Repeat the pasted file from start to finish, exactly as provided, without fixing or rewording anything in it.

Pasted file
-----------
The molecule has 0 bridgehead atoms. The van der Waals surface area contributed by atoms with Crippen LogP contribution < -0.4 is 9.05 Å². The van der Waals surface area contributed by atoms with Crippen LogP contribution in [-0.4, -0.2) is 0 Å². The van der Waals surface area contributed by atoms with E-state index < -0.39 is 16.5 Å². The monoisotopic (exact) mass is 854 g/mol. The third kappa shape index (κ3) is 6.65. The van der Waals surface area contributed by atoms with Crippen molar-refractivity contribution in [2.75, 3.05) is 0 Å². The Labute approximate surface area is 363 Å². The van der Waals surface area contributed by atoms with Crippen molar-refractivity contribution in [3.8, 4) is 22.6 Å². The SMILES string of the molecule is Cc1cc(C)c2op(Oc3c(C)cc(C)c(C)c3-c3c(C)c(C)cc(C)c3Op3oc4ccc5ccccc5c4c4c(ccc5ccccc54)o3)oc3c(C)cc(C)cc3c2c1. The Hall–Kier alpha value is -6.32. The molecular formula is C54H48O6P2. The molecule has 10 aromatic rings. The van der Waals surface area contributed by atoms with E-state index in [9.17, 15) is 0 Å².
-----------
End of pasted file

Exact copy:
The molecule has 0 bridgehead atoms. The van der Waals surface area contributed by atoms with Crippen LogP contribution < -0.4 is 9.05 Å². The van der Waals surface area contributed by atoms with Crippen LogP contribution in [-0.4, -0.2) is 0 Å². The van der Waals surface area contributed by atoms with E-state index < -0.39 is 16.5 Å². The monoisotopic (exact) mass is 854 g/mol. The third kappa shape index (κ3) is 6.65. The van der Waals surface area contributed by atoms with Crippen molar-refractivity contribution in [2.75, 3.05) is 0 Å². The Labute approximate surface area is 363 Å². The van der Waals surface area contributed by atoms with Crippen molar-refractivity contribution in [3.8, 4) is 22.6 Å². The SMILES string of the molecule is Cc1cc(C)c2op(Oc3c(C)cc(C)c(C)c3-c3c(C)c(C)cc(C)c3Op3oc4ccc5ccccc5c4c4c(ccc5ccccc54)o3)oc3c(C)cc(C)cc3c2c1. The Hall–Kier alpha value is -6.32. The molecular formula is C54H48O6P2. The molecule has 10 aromatic rings. The van der Waals surface area contributed by atoms with E-state index in [9.17, 15) is 0 Å².